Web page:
Johann Baptist Gänsbacher
Piano Trio in D Major
Johann Baptist Gänsbacher (1778-1844) was born in the Tyrolian town of Sterzing. After studying with his father, he subsequently moved to Vienna where he studied with the then famous teachers Abbe Joseph Vogler and Georg Albrechtsberger. He then follwed Vogler to Darmstadt where he befriended Carl Maria von Weber and Giacomo Meyerbeer. The three remained close friends throughout their lives. Eventually, Gänsbacher returned to Vienna and in 1823 was appointed to the important post of Music Director of Vienna's Cathedral, St. Stephen's, a position he held until his death. He also became a well-known teacher. Weber and several of his contemporaries regarded Gänsbacher as one of the leading composers of the day. He composed in virtually every genre but during the last part of his life, the bulk of his compositions were for the church. Stylistically, his music resembles Hummel's as well as that of early Schubert in that it represents the end of the Viennese Classical Era and the bridge period between it and Romanticism.
He is known to have written at least three piano trios two of which date from the first decade of the 19th century. These he entitled, as Haydn did his piano trios, sonatas for piano, violin and cello. The Piano Trio in D Major was published in 1808 but its sonata title leads to the conclusion that it was composed some years before that. The rather ordinary opening bars to the first movement, Allegro, give no indication whatsoever of the explosion which takes place only a few seconds later. The fetching second theme is first stated by the violin. The gorgeous middle movement, Andante, not though so marked is a Romance. The main theme of the finale, Rondo allegretto, is a kind of playful Viennese dance tune. Here and there, strains of Mozart can be heard in this charming piece.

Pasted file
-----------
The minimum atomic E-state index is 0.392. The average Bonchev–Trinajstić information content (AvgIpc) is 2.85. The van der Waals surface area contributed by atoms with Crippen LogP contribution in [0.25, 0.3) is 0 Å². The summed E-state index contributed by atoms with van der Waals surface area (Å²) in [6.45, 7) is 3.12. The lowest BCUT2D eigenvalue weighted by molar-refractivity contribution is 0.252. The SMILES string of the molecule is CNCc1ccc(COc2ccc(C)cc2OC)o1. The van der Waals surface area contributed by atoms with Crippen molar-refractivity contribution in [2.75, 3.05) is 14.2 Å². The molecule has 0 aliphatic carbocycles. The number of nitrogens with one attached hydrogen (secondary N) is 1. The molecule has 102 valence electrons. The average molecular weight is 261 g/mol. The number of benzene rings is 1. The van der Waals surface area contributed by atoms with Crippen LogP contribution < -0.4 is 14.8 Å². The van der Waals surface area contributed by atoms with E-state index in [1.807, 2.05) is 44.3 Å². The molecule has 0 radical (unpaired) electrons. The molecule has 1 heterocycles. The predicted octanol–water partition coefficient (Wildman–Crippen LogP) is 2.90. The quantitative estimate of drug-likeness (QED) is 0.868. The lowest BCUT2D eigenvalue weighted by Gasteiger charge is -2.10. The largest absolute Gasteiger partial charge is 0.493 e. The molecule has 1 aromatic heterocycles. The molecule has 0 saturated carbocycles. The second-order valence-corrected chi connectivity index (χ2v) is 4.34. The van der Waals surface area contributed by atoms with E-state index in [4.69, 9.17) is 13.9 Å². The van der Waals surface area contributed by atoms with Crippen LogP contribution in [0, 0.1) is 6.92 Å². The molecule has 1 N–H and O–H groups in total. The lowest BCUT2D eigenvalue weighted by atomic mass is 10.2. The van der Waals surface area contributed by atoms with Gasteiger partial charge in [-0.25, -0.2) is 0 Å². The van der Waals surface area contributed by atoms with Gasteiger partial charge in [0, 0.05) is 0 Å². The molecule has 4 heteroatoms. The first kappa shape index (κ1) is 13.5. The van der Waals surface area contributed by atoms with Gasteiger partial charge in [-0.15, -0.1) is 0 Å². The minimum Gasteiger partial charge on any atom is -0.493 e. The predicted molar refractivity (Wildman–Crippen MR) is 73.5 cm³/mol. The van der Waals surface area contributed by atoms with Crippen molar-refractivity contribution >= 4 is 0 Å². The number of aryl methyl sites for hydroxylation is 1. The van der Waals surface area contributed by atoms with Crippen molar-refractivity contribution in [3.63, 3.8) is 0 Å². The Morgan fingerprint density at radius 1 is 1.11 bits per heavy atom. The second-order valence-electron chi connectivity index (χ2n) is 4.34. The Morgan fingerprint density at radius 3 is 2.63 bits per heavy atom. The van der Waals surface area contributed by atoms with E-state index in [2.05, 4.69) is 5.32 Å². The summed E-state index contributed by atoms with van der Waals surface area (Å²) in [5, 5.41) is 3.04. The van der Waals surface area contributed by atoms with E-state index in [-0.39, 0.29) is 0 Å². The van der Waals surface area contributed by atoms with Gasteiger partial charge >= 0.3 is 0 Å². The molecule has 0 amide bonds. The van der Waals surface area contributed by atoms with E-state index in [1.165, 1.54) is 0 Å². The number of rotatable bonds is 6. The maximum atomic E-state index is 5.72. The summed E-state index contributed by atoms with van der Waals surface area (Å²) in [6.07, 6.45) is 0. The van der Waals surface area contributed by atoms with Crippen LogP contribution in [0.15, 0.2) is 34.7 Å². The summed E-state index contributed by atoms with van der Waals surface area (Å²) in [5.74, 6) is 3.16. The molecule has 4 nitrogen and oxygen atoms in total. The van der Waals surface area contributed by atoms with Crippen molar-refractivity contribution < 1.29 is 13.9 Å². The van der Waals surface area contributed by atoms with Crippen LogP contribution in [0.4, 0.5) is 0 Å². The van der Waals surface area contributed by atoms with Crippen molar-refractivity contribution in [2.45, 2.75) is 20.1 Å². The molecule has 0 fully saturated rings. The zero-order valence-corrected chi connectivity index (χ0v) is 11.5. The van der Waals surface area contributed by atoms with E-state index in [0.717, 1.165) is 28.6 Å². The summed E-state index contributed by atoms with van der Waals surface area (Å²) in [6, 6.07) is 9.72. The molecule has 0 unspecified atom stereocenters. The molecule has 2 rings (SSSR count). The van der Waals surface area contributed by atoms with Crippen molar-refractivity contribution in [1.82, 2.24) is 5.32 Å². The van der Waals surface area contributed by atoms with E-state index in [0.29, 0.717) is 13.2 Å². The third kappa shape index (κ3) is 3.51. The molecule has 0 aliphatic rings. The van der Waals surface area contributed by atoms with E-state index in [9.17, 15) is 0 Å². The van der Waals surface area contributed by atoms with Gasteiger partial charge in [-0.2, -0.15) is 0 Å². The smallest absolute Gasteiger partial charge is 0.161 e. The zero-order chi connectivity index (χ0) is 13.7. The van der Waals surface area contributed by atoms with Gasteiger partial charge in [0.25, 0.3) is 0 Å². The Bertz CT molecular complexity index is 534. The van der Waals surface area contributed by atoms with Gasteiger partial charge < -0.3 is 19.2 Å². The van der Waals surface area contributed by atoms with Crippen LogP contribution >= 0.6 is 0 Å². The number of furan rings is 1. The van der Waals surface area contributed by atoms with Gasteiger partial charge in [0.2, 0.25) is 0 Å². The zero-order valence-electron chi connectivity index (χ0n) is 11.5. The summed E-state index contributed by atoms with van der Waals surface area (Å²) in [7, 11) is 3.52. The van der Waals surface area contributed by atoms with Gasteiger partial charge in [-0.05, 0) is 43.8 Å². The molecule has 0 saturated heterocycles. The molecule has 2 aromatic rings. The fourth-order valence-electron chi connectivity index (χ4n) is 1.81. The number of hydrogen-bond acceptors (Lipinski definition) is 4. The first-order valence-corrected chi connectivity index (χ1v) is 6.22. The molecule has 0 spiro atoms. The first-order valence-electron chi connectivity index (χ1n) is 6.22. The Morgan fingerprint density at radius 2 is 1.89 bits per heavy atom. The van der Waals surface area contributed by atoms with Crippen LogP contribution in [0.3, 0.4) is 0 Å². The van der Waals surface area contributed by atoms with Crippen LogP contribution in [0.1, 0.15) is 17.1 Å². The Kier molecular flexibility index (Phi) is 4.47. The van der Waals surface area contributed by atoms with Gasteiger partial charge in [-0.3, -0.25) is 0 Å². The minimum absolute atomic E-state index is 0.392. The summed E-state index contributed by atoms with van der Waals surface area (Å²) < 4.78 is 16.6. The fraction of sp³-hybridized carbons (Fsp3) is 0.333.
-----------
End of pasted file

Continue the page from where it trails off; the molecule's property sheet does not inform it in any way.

This very pleasing work was only published once, that being in Vienna in 1808 by Steiner. After much searching we have obtained a copy of the first edition. As was typical for that period, the piano part does not also have the string parts printed with it, and as might be expected of sheet music more than 200 years old, it was in less than pristine condition. We have spent many hours digitally cleaning, darkening and correcting errors and have been able to create a serviceable performance edition in order to rescue this lovely trio from oblivion. But, it is not like a newly published work nor the equal in quality of a modern edition. The price, more than a third less than our already very low standard price, reflects this fact.